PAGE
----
How CERN helps test Intel's tech

LHC tunnel at CERN

The particle beams are set to start whipping their way around the 27 kilometre track at CERN tomorrow, as the Large Hadron Collider starts up again after failing last year.

While it may be the biggest science project in the world, the six tests that make up the LHC aren't the only experiments happening at CERN.

The Geneva-based science lab also tests computers. All of its projects create a huge amount of data the LHC is set to churn out 15 petabytes a year so a huge amount of processing power is needed.

In order to stay on the cutting edge of technology, CERN's openlab computing centre tests pre-release chips from Intel, trying it out before the rest of the world gets a look.

Breaking things

The partnership started six years ago, when the ATLAS project first kicked off. Intel hands over early versions of its tech to CERN to let them play with it and make suggestions. All that data is then sent back to Intel, which tries to work improvements into the chips before they're released.

Speaking to journalists at CERN earlier this month, Wolfgang von Rueden, the head of openlab, explained his group's role. "You make it we break it. Not in the sense that we take a hammer to chips We push them to the limits."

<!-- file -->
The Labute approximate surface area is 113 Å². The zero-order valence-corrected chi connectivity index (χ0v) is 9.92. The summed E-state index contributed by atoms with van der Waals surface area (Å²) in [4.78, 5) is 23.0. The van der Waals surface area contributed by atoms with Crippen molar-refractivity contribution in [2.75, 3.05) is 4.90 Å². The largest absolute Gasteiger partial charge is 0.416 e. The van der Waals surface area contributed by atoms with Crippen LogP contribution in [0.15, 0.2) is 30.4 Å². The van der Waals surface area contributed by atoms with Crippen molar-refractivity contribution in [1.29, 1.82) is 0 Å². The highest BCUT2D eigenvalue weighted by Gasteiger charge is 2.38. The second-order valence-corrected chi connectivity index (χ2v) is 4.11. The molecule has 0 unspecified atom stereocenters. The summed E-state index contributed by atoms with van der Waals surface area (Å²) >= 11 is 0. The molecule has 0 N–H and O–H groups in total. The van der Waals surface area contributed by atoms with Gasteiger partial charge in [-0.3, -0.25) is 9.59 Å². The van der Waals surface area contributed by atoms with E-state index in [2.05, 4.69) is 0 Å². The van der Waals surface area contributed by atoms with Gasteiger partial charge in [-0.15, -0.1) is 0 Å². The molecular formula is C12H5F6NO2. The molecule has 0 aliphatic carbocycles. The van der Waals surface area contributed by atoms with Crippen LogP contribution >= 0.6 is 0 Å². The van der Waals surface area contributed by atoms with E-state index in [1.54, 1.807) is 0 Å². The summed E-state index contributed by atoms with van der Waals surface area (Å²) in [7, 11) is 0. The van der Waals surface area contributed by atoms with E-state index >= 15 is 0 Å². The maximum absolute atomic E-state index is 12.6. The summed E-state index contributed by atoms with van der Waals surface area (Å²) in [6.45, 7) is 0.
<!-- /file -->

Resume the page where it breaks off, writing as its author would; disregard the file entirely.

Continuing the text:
Sverre Jarp, chief technology officer (CTO) of openlab, added: "The LHC computing grid has to run on reliable, trusted evaluated mainstream technology. So we look at the fun stuff." "We're here to keep our finger on the pulse of IT it never stands still," he said. "Everything happens very very quickly and we want all that technology to go into the [CERN computing] grid, so it can be useful for our physicists."

Indeed, Jarp noted that openlab and CERN's computing power had actually benefited from the LHC delays. "We're the only ones who have profited from some of the delays from the LHC... today we're able to provide much more computing than 2005 or 2006."

Performance and efficiency

Performance, of course, is key. Jarp said his team wants to give CERN's physicists "n-times" more computing than they had when the lab was started. He said scientists were given "1000 times more computing... and they used every cycle of it." But it's not just about sheer compute power. CERN has a bit of a problem, in that it consumes an insane amount of energy, but it can't get more than 2.9MW into the building. "It's a bit nonsensical," Jarp said. "One thing that becomes very important in this whole equation is efficiency and we think we're only in the beginning of demand."

Intel's benefits

With all that in mind, Intel's marketing vice president Christian Morales said the past six years of the partnership have been a challenge but in a good way.

"They are always challenging us with better tech, more performance, more efficiency... they keep on wanting us to pull in the introduction of a new architecture, so we are always under tremendous challenge from them," he said.

Richard Curran, the head of Intel's enterprise division in Europe, told IT PRO that CERN's researchers will tell them where fail points and bottlenecks are, explaining which drivers and compilers could be improved to boost performance.